Tuesday, August 15, 2006

Mike Wallace's latest journalistic "coup"

The lead item on this past Sunday evening's edition of "60 Minutes" was the much-anticipated interview of Iranian president Mahmoud Ahmadinejad by veteran CBS correspondent Mike Wallace. Since I follow developments in Iran very closely, I watched the interview. My own impressions may be summed up thus: (1) the Iranian president exudes self-assurance and does have a certain charm about him -- much as Adolf Hitler apparently displayed during his conferences with Mr. Chamberlain at Bad Godesberg and Munich during that fateful month of September, 1938; (2) in his ability to evade questions, Mr. Ahmadinejad reminded me of a Brazilian fellow I knew when we lived in Ohio, who routinely took 10 or 15 minutes to answer a question which called for a simple "yes" or "no" answer; and (3) Mr. Ahmadinejad's inability to answer questions directly was apparently matched only by Mr. Wallace's corresponding inability to pose the kinds of questions the world really needs to have answered. (In fairness to Mike Wallace, however, I suppose he might have felt more comfortable doing another interview with Gordon B. Hinckley instead of this one.)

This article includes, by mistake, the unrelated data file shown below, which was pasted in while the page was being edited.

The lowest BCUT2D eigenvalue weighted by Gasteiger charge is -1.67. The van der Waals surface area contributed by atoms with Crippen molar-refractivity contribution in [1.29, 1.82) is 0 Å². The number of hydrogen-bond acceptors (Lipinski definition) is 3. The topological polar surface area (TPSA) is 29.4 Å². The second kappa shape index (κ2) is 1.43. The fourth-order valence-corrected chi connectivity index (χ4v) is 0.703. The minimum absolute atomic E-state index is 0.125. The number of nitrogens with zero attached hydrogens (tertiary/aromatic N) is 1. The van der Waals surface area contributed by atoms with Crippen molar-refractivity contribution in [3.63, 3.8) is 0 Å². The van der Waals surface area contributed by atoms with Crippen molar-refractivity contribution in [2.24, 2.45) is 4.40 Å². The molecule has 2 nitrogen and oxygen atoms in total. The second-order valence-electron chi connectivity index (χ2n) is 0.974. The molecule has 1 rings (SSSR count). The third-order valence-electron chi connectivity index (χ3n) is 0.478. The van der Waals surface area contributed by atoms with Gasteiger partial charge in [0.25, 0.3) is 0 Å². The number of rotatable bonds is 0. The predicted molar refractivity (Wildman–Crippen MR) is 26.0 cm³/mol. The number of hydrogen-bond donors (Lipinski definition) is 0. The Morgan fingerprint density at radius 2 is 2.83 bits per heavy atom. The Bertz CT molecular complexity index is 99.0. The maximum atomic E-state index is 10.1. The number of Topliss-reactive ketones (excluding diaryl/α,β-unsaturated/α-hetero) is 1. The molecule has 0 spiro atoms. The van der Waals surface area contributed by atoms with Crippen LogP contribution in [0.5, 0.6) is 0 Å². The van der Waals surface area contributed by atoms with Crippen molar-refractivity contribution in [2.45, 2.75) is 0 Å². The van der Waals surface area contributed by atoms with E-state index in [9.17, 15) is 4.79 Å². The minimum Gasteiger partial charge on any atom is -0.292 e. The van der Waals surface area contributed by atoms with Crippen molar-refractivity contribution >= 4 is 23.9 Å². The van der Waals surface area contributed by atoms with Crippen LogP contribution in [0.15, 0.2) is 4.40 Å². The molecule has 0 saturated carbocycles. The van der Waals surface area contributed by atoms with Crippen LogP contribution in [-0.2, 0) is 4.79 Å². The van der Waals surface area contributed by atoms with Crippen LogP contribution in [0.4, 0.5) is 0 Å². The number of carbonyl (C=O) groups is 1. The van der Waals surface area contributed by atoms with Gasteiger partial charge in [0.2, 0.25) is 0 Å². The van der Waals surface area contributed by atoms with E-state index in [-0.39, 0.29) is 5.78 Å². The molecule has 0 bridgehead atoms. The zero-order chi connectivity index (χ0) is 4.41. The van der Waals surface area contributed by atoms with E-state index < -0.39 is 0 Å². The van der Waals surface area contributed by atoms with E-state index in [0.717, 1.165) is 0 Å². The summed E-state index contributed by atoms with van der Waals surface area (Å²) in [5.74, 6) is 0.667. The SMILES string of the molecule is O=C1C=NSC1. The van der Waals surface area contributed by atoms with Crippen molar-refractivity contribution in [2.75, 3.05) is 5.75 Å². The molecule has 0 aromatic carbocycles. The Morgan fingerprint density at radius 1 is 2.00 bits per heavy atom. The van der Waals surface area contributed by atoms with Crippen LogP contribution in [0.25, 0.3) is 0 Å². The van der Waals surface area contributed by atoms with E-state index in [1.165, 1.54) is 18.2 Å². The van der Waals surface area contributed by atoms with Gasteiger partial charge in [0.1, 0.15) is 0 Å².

Dennis Prager weighs in with a concurring opinion in today's edition of Jewish World Review. Mr. Ahmadinejad, quite frankly, gives me the heebie-jeebies, and I, for one, believe his country and its people deserve something far better than what they now have. I have friends in Iran, and great respect for their culture and history. I hope someday to see Iran become free (on its own terms), then prosper and thrive and take its place as an honored member of the family of nations. But that will be nothing more than a pleasing fantasy as long as the current regime remains in power.

(Update: On a much more cheerful note, click here to see four very good reasons for wishing Iran a bright and prosperous future.)


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